Worrying article: Driver Youth Trust - suggesting a 'focus on phonics' excludes children with special needs

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Debbie_Hepplewhite
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Re: Worrying article suggesting a 'focus on phonics' excludes children with special needs

Postby Debbie_Hepplewhite » Mon Mar 27, 2017 5:56 pm

Dr Marlynne Grant points out that systematic synthetic phonics provision works with 'all' children. She writes:

“This longitudinal research has shown that Systematic Synthetic Phonics (SSP) is effective for the reading, spell and writing skills of all children, not just for the high-flyers and middle band children but also the slow-to-start and special needs children as well. The research showed that SSP is successful even with children starting Reception with the lowest level of language and with low social skills on school entry. SSP is successful with children starting Reception with no pre-established letter(s)-sound correspondences and with no prior reading or spelling skills. It is also effective with children thought to be vulnerable and disadvantaged because of factors such as gender, socio-economic group, first language not English, age (summer birthdays), struggling learners, children with attention difficulties and those with significant social, emotional and behavioural difficulties.“


Here is Dr Grant's paper on two studies based on systematic synthetic phonics provision for a range of children of varying capabilities:

http://www.rrf.org.uk/pdf/Grant%20Follo ... 202014.pdf

I think Dr Grant's studies are important and they contribute to the bigger picture of 'findings'. I reference Dr Grant's studies in my article for Special Educational Needs magazine here:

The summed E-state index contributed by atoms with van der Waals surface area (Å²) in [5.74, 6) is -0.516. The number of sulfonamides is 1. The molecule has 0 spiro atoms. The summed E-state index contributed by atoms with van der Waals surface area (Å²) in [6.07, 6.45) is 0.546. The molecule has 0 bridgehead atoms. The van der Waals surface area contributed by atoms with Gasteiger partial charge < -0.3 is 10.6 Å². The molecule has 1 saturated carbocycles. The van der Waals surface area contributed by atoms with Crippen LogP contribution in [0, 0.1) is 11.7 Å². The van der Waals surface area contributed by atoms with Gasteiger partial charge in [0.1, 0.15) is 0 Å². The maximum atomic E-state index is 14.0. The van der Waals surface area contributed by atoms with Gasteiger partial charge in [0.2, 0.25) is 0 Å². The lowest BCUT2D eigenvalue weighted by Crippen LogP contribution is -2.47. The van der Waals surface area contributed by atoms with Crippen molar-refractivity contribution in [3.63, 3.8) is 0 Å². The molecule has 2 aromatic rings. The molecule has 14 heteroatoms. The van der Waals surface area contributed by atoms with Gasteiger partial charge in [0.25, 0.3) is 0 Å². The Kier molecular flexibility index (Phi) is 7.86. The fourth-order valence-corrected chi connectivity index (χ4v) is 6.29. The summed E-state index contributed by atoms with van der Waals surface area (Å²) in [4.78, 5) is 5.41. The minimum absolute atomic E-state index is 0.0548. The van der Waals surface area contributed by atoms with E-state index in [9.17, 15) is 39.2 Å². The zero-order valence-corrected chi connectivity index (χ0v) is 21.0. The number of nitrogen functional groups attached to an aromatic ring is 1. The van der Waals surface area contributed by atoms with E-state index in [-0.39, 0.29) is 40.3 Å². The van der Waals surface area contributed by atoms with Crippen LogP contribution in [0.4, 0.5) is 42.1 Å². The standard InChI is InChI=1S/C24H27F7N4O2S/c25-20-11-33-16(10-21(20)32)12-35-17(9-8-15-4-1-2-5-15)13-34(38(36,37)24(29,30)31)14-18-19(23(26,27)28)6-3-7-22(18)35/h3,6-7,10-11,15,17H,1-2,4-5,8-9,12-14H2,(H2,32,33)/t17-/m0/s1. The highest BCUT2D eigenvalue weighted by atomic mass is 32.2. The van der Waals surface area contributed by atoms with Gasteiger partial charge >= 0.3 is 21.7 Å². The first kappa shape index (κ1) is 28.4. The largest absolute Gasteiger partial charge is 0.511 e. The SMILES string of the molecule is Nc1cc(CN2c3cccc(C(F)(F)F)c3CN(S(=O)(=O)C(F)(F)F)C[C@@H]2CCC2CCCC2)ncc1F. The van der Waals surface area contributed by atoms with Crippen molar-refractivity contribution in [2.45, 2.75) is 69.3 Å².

https://senmagazine.co.uk/articles/arti ... or-phonics
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Debbie_Hepplewhite
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Re: Worrying article suggesting a 'focus on phonics' excludes children with special needs

Postby Debbie_Hepplewhite » Tue May 16, 2017 5:30 pm

I raised this issue about organisations undermining phonics provision suggesting that some children need something different from phonics at a talk I provided for researchED in Oxford.
I then blogged about it and provided the PowerPoint presentation online.

See in particular slides 35 to 38:

https://phonicsintervention.org/2017/04 ... pril-2017/
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Debbie_Hepplewhite
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Re: Worrying article: Driver Youth Trust - suggesting a 'focus on phonics' excludes children with special needs

Postby Debbie_Hepplewhite » Wed Aug 08, 2018 2:01 pm

It is very good to see that Karen Wespieser notes the flaws in the conclusions made about a phonics check survey:


Early years literacy – let’s make sure we are getting it right (for everyone)

August 8, 2018

Karen Wespieser

In the light of two new reports on early years literacy, DYT’s new Director of Operations, Karen Wespieser, looks at the role of parents and how important it is to get research methodology right before making grand claims about schools.


https://www.driveryouthtrust.com/df/ear ... -everyone/

Contrast this with a new report from Leeds Beckett University. This research into the phonics screening check (PSC) also sought to focus on parents. It made the bold claims in the research press release that the PSC is “pointless”. It cited parents, teacher and school leader’s views on the PCS as fact. Yet when you look at the methodology behind the research, you find that it is based on a self-selecting sample. While they have gathered data from a large number of people, these are only the views of those that felt they had something to say on the topic. A more representative sample might have provided a very different perspective and researchers should be aware of how different methodologies can introduce bias to their work. This is more akin to a trip advisor rating – where only those most irate take the time to feedback – than research which is both robust and significant, which furthers our understanding of this important debate.


And I totally agree with Karen's summing up paragraph:

Literacy in the early years is an emotive topic, and therefore difficult for policy makers and researchers alike. Yet it’s because, and not despite, of this that we need to ensure that the work we do is the most significant and robust. Anything else is simply doing young people, their parents and their schools a disservice.

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